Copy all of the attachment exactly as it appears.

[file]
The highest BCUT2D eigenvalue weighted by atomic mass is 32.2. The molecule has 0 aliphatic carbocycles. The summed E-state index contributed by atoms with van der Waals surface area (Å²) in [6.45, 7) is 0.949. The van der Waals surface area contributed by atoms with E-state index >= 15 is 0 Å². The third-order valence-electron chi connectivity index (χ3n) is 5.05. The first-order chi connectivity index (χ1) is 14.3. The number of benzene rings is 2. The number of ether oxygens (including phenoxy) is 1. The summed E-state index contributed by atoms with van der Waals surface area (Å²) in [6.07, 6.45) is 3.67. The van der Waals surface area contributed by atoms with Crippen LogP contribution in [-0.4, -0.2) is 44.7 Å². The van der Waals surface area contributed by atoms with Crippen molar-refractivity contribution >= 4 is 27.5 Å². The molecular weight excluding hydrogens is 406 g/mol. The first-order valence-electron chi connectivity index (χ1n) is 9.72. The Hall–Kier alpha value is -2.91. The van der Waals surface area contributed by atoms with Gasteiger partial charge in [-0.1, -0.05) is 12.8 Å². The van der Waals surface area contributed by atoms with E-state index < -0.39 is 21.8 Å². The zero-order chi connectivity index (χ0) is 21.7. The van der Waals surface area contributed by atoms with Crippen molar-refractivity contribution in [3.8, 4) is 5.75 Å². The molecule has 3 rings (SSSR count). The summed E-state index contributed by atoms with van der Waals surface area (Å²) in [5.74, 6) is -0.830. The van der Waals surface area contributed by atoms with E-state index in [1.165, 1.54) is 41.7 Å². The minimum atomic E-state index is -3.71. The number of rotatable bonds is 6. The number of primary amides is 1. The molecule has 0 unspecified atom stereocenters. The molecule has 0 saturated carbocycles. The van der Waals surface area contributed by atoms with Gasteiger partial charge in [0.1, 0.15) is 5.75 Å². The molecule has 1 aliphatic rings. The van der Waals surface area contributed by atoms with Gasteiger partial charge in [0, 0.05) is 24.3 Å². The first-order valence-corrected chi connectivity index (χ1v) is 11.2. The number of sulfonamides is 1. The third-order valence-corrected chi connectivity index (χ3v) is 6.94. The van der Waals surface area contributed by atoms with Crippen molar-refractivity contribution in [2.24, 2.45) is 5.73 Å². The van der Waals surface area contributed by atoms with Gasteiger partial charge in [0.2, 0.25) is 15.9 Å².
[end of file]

The highest BCUT2D eigenvalue weighted by atomic mass is 32.2. The molecule has 0 aliphatic carbocycles. The summed E-state index contributed by atoms with van der Waals surface area (Å²) in [6.45, 7) is 0.949. The van der Waals surface area contributed by atoms with E-state index >= 15 is 0 Å². The third-order valence-electron chi connectivity index (χ3n) is 5.05. The first-order chi connectivity index (χ1) is 14.3. The number of benzene rings is 2. The number of ether oxygens (including phenoxy) is 1. The summed E-state index contributed by atoms with van der Waals surface area (Å²) in [6.07, 6.45) is 3.67. The van der Waals surface area contributed by atoms with Crippen LogP contribution in [-0.4, -0.2) is 44.7 Å². The van der Waals surface area contributed by atoms with Crippen molar-refractivity contribution >= 4 is 27.5 Å². The molecular weight excluding hydrogens is 406 g/mol. The first-order valence-electron chi connectivity index (χ1n) is 9.72. The Hall–Kier alpha value is -2.91. The van der Waals surface area contributed by atoms with Gasteiger partial charge in [-0.1, -0.05) is 12.8 Å². The van der Waals surface area contributed by atoms with E-state index < -0.39 is 21.8 Å². The zero-order chi connectivity index (χ0) is 21.7. The van der Waals surface area contributed by atoms with Crippen molar-refractivity contribution in [3.8, 4) is 5.75 Å². The molecule has 3 rings (SSSR count). The summed E-state index contributed by atoms with van der Waals surface area (Å²) in [5.74, 6) is -0.830. The van der Waals surface area contributed by atoms with E-state index in [1.165, 1.54) is 41.7 Å². The minimum atomic E-state index is -3.71. The number of rotatable bonds is 6. The number of primary amides is 1. The molecule has 0 unspecified atom stereocenters. The molecule has 0 saturated carbocycles. The van der Waals surface area contributed by atoms with Gasteiger partial charge in [0.1, 0.15) is 5.75 Å². The molecule has 1 aliphatic rings. The van der Waals surface area contributed by atoms with Gasteiger partial charge in [0, 0.05) is 24.3 Å². The first-order valence-corrected chi connectivity index (χ1v) is 11.2. The number of sulfonamides is 1. The third-order valence-corrected chi connectivity index (χ3v) is 6.94. The van der Waals surface area contributed by atoms with Crippen molar-refractivity contribution in [2.24, 2.45) is 5.73 Å². The van der Waals surface area contributed by atoms with Gasteiger partial charge in [0.2, 0.25) is 15.9 Å².